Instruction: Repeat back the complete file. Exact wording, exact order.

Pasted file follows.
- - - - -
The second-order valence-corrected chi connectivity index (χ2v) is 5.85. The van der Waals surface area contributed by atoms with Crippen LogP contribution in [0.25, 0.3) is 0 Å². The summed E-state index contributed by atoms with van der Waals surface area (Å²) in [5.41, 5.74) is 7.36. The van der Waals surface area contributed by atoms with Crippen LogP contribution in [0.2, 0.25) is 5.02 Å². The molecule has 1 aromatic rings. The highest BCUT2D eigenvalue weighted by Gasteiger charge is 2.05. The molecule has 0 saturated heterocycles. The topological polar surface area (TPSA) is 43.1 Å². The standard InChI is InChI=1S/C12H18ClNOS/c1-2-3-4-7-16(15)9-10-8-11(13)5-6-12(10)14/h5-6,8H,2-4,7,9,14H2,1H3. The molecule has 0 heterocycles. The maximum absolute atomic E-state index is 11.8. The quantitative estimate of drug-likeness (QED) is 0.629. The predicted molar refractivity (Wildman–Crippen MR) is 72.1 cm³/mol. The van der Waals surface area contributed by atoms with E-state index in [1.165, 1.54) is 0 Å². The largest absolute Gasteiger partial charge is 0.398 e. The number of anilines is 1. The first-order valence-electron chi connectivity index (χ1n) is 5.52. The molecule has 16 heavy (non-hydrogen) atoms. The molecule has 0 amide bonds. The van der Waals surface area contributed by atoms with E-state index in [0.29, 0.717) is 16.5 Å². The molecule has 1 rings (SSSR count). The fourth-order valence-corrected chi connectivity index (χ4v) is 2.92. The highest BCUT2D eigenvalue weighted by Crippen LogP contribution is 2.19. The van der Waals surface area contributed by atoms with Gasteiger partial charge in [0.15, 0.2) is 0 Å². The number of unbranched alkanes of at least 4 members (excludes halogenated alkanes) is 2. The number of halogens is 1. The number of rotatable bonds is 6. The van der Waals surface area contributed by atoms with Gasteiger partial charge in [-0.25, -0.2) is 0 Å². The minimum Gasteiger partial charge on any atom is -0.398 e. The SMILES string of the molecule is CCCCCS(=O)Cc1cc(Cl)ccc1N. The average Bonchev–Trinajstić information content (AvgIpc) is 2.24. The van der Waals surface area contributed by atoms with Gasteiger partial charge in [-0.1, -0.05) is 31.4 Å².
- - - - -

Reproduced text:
The second-order valence-corrected chi connectivity index (χ2v) is 5.85. The van der Waals surface area contributed by atoms with Crippen LogP contribution in [0.25, 0.3) is 0 Å². The summed E-state index contributed by atoms with van der Waals surface area (Å²) in [5.41, 5.74) is 7.36. The van der Waals surface area contributed by atoms with Crippen LogP contribution in [0.2, 0.25) is 5.02 Å². The molecule has 1 aromatic rings. The highest BCUT2D eigenvalue weighted by Gasteiger charge is 2.05. The molecule has 0 saturated heterocycles. The topological polar surface area (TPSA) is 43.1 Å². The standard InChI is InChI=1S/C12H18ClNOS/c1-2-3-4-7-16(15)9-10-8-11(13)5-6-12(10)14/h5-6,8H,2-4,7,9,14H2,1H3. The molecule has 0 heterocycles. The maximum absolute atomic E-state index is 11.8. The quantitative estimate of drug-likeness (QED) is 0.629. The predicted molar refractivity (Wildman–Crippen MR) is 72.1 cm³/mol. The van der Waals surface area contributed by atoms with E-state index in [1.165, 1.54) is 0 Å². The largest absolute Gasteiger partial charge is 0.398 e. The number of anilines is 1. The first-order valence-electron chi connectivity index (χ1n) is 5.52. The molecule has 16 heavy (non-hydrogen) atoms. The molecule has 0 amide bonds. The van der Waals surface area contributed by atoms with E-state index in [0.29, 0.717) is 16.5 Å². The molecule has 1 rings (SSSR count). The fourth-order valence-corrected chi connectivity index (χ4v) is 2.92. The highest BCUT2D eigenvalue weighted by Crippen LogP contribution is 2.19. The van der Waals surface area contributed by atoms with Gasteiger partial charge in [0.15, 0.2) is 0 Å². The number of unbranched alkanes of at least 4 members (excludes halogenated alkanes) is 2. The number of halogens is 1. The number of rotatable bonds is 6. The van der Waals surface area contributed by atoms with Gasteiger partial charge in [-0.25, -0.2) is 0 Å². The minimum Gasteiger partial charge on any atom is -0.398 e. The SMILES string of the molecule is CCCCCS(=O)Cc1cc(Cl)ccc1N. The average Bonchev–Trinajstić information content (AvgIpc) is 2.24. The van der Waals surface area contributed by atoms with Gasteiger partial charge in [-0.1, -0.05) is 31.4 Å².